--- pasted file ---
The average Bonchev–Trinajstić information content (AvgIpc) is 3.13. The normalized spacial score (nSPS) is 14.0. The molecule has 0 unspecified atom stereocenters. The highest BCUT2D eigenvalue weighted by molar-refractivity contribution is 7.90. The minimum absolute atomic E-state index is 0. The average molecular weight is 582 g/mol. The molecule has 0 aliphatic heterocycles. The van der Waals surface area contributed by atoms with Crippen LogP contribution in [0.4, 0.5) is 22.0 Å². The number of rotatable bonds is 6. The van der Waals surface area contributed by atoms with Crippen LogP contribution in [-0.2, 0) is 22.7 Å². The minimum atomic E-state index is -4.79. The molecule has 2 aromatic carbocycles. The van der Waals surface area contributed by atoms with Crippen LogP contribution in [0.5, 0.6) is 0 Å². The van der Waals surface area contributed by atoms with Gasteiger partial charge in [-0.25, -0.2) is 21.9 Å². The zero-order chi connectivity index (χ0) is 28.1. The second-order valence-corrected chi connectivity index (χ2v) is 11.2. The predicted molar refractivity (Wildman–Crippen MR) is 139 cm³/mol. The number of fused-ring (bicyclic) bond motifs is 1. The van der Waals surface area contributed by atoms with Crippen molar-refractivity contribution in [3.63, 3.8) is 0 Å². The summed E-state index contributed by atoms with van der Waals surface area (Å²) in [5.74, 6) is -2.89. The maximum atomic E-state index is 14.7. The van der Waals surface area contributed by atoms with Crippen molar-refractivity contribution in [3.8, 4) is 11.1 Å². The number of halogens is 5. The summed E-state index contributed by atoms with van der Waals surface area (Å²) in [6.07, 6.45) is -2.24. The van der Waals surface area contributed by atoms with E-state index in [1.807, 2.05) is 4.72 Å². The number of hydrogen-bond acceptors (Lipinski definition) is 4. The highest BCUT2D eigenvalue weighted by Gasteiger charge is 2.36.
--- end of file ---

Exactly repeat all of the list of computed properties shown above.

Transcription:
The average Bonchev–Trinajstić information content (AvgIpc) is 3.13. The normalized spacial score (nSPS) is 14.0. The molecule has 0 unspecified atom stereocenters. The highest BCUT2D eigenvalue weighted by molar-refractivity contribution is 7.90. The minimum absolute atomic E-state index is 0. The average molecular weight is 582 g/mol. The molecule has 0 aliphatic heterocycles. The van der Waals surface area contributed by atoms with Crippen LogP contribution in [0.4, 0.5) is 22.0 Å². The number of rotatable bonds is 6. The van der Waals surface area contributed by atoms with Crippen LogP contribution in [-0.2, 0) is 22.7 Å². The minimum atomic E-state index is -4.79. The molecule has 2 aromatic carbocycles. The van der Waals surface area contributed by atoms with Crippen LogP contribution in [0.5, 0.6) is 0 Å². The van der Waals surface area contributed by atoms with Gasteiger partial charge in [-0.25, -0.2) is 21.9 Å². The zero-order chi connectivity index (χ0) is 28.1. The second-order valence-corrected chi connectivity index (χ2v) is 11.2. The predicted molar refractivity (Wildman–Crippen MR) is 139 cm³/mol. The number of fused-ring (bicyclic) bond motifs is 1. The van der Waals surface area contributed by atoms with Crippen molar-refractivity contribution in [3.63, 3.8) is 0 Å². The summed E-state index contributed by atoms with van der Waals surface area (Å²) in [5.74, 6) is -2.89. The maximum atomic E-state index is 14.7. The van der Waals surface area contributed by atoms with Crippen molar-refractivity contribution in [3.8, 4) is 11.1 Å². The number of halogens is 5. The summed E-state index contributed by atoms with van der Waals surface area (Å²) in [6.07, 6.45) is -2.24. The van der Waals surface area contributed by atoms with E-state index in [1.807, 2.05) is 4.72 Å². The number of hydrogen-bond acceptors (Lipinski definition) is 4. The highest BCUT2D eigenvalue weighted by Gasteiger charge is 2.36.